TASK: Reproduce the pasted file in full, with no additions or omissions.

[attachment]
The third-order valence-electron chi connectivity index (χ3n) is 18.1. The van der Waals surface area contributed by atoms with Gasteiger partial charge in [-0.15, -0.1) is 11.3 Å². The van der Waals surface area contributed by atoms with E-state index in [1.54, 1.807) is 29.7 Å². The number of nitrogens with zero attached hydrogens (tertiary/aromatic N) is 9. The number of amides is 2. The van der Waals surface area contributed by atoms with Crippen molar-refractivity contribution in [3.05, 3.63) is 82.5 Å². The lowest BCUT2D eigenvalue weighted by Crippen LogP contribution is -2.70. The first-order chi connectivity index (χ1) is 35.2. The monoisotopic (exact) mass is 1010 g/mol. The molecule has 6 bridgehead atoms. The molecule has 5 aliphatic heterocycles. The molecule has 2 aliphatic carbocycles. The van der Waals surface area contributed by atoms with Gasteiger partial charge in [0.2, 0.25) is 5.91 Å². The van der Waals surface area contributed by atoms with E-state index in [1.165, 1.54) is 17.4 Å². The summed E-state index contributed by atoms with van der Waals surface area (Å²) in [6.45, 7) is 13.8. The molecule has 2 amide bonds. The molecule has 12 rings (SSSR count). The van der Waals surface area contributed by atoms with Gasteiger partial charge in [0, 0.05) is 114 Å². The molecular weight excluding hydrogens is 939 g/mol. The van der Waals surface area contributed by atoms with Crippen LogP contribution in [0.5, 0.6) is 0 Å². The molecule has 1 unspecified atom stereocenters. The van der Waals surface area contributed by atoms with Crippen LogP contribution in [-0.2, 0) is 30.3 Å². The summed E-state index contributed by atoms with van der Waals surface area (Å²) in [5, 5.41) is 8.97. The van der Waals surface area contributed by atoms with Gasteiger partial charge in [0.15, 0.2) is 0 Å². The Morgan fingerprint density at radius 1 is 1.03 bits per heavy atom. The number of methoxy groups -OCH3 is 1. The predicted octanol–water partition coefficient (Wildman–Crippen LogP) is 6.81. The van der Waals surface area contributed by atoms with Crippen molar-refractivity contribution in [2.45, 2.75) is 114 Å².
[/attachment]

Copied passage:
The third-order valence-electron chi connectivity index (χ3n) is 18.1. The van der Waals surface area contributed by atoms with Gasteiger partial charge in [-0.15, -0.1) is 11.3 Å². The van der Waals surface area contributed by atoms with E-state index in [1.54, 1.807) is 29.7 Å². The number of nitrogens with zero attached hydrogens (tertiary/aromatic N) is 9. The number of amides is 2. The van der Waals surface area contributed by atoms with Crippen molar-refractivity contribution in [3.05, 3.63) is 82.5 Å². The lowest BCUT2D eigenvalue weighted by Crippen LogP contribution is -2.70. The first-order chi connectivity index (χ1) is 35.2. The monoisotopic (exact) mass is 1010 g/mol. The molecule has 6 bridgehead atoms. The molecule has 5 aliphatic heterocycles. The molecule has 2 aliphatic carbocycles. The van der Waals surface area contributed by atoms with Gasteiger partial charge in [0.2, 0.25) is 5.91 Å². The van der Waals surface area contributed by atoms with E-state index in [1.165, 1.54) is 17.4 Å². The summed E-state index contributed by atoms with van der Waals surface area (Å²) in [6.45, 7) is 13.8. The molecule has 2 amide bonds. The molecule has 12 rings (SSSR count). The van der Waals surface area contributed by atoms with Gasteiger partial charge in [0, 0.05) is 114 Å². The molecular weight excluding hydrogens is 939 g/mol. The van der Waals surface area contributed by atoms with Crippen LogP contribution in [0.5, 0.6) is 0 Å². The molecule has 1 unspecified atom stereocenters. The van der Waals surface area contributed by atoms with Crippen LogP contribution in [-0.2, 0) is 30.3 Å². The summed E-state index contributed by atoms with van der Waals surface area (Å²) in [5, 5.41) is 8.97. The van der Waals surface area contributed by atoms with Gasteiger partial charge in [0.15, 0.2) is 0 Å². The Morgan fingerprint density at radius 1 is 1.03 bits per heavy atom. The number of methoxy groups -OCH3 is 1. The predicted octanol–water partition coefficient (Wildman–Crippen LogP) is 6.81. The van der Waals surface area contributed by atoms with Crippen molar-refractivity contribution in [2.45, 2.75) is 114 Å².